The worst is over, but Colombia's war goes on

More than 10,000 rebels continue to fight and some paramilitary groups have rearmed.

It's been nearly 20 years since the worst of the violence in Trujillo, but bodies of today's crimes still float down the nearby Cauca River from time to time.

Lucila Valencia sent one of her sons there to search for his brother, Carlos Arturo, who just last month was seen being dragged from his home in the middle of the night by gunmen, before disappearing. The remaining son searched the river and streams until he was warned to back off. "If he didn't, he'd end up in the river himself," Ms. Valencia says.

The demobilization of more than 30,000 paramilitary fighters between 2003 and 2005 marked a turning point in Colombia's conflict, but it by no means put an end to it. More than 10,000 rebels continue to fight and some paramilitaries have rearmed.

In the first eight months of 2008, according to the government's Human Rights Observatory, there were 19 massacres in which 87 people died and 315 people have been kidnapped. In the same time frame, the rights group Codhes says that 54 people have been killed in extrajudicial executions by government forces, and more than 270,000 new internal refugees have been forced to flee their homes.

It's a far cry from the height of the conflict when 1,863 Colombians died in 400 massacres in 1999, and 2,787 people were kidnapped. In 2002, the worst year for displacements, 412,553 people were forced from their land.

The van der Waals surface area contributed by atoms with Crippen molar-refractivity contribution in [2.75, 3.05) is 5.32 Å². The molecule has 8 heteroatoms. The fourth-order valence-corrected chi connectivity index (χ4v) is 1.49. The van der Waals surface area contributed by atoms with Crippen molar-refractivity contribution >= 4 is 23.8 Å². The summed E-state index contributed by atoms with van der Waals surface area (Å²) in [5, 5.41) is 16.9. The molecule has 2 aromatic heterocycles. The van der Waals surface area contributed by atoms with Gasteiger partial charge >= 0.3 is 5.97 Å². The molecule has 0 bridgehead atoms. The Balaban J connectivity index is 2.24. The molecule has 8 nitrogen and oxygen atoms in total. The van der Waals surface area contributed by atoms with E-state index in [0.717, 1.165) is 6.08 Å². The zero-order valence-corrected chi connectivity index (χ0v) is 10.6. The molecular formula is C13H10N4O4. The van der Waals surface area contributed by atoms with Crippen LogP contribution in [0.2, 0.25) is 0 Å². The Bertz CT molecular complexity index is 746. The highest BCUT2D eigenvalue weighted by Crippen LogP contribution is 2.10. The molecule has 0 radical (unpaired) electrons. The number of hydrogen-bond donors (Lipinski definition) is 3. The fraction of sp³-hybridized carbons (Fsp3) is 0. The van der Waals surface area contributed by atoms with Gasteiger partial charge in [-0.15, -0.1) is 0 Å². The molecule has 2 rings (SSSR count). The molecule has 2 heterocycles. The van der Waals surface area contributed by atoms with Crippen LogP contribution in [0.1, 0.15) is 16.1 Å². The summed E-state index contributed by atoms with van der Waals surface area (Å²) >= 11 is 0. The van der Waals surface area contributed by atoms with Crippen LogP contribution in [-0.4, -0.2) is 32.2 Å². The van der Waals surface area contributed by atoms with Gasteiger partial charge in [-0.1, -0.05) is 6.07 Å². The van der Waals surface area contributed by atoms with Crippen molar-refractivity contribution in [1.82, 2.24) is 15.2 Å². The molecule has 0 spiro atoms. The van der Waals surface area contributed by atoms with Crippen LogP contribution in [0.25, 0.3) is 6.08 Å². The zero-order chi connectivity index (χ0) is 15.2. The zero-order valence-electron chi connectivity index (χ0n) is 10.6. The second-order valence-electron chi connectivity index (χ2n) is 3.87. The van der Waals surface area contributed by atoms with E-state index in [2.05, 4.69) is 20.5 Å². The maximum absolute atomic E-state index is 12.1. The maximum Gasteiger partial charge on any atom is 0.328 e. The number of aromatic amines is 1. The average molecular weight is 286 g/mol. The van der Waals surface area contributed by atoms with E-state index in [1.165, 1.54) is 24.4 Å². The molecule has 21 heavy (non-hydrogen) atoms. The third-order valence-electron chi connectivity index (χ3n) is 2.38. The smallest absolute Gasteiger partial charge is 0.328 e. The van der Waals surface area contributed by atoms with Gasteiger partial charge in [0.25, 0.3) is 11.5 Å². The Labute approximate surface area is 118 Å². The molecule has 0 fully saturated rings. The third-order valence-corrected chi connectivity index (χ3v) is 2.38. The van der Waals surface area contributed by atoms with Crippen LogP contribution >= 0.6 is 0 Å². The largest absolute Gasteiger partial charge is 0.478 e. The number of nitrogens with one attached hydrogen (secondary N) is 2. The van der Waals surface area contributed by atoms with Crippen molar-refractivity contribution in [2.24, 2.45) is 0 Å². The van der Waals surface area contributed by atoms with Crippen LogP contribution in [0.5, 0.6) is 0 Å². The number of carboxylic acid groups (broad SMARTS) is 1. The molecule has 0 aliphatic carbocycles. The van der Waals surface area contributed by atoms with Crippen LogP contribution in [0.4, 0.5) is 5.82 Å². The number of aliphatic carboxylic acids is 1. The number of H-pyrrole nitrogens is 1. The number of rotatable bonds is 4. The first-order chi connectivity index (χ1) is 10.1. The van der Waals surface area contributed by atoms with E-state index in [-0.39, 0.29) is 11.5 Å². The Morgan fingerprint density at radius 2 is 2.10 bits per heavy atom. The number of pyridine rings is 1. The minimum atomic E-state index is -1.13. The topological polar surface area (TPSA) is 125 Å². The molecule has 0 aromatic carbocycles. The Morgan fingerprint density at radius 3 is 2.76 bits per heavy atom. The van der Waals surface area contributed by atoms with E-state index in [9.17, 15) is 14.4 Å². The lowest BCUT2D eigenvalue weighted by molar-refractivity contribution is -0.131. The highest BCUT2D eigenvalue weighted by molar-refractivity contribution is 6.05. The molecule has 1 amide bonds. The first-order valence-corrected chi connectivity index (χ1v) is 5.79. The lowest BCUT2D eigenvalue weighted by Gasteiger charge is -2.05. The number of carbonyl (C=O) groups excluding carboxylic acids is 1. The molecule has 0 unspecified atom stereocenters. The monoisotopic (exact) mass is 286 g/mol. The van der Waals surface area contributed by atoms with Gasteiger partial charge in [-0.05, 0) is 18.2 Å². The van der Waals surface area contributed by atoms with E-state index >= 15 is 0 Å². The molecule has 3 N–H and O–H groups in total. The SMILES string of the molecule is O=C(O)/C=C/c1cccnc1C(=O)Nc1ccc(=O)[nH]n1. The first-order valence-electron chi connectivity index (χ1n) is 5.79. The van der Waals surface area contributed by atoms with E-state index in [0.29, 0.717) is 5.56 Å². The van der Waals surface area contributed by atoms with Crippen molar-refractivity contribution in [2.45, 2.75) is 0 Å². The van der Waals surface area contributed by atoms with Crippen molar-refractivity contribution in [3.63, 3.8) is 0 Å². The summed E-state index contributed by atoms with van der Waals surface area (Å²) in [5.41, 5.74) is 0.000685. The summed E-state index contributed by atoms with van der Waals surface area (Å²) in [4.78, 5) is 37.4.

But while leftist rebels have been pushed from major urban centers, they still control large areas of the country. And despite the demobilization of the paramilitaries, efforts to dismantle their economic and political power have been thwarted by the administration of President Álvaro Uribe, according to a Human Rights Watch report released this week.

Confessions by the paramilitaries about the "mafialike networks" they created with prominent politicians, military commanders, and business leaders, have led to investigations of 60 members of Congress and dozens of military officers. But several former paramilitaries have backtracked on information they provided about links.

And since most of the top paramilitary chiefs were extradited this year to the United States on drug charges, their full stories may never be known.

"What is at stake in Colombia goes beyond the problem … of how to find the truth and secure justice for past atrocities," the Human Rights Watch report says. "At stake is the country's future: whether its institutions will be able to break free of the control of those who have relied on organized crime and often horrific human rights abuses to secure power."

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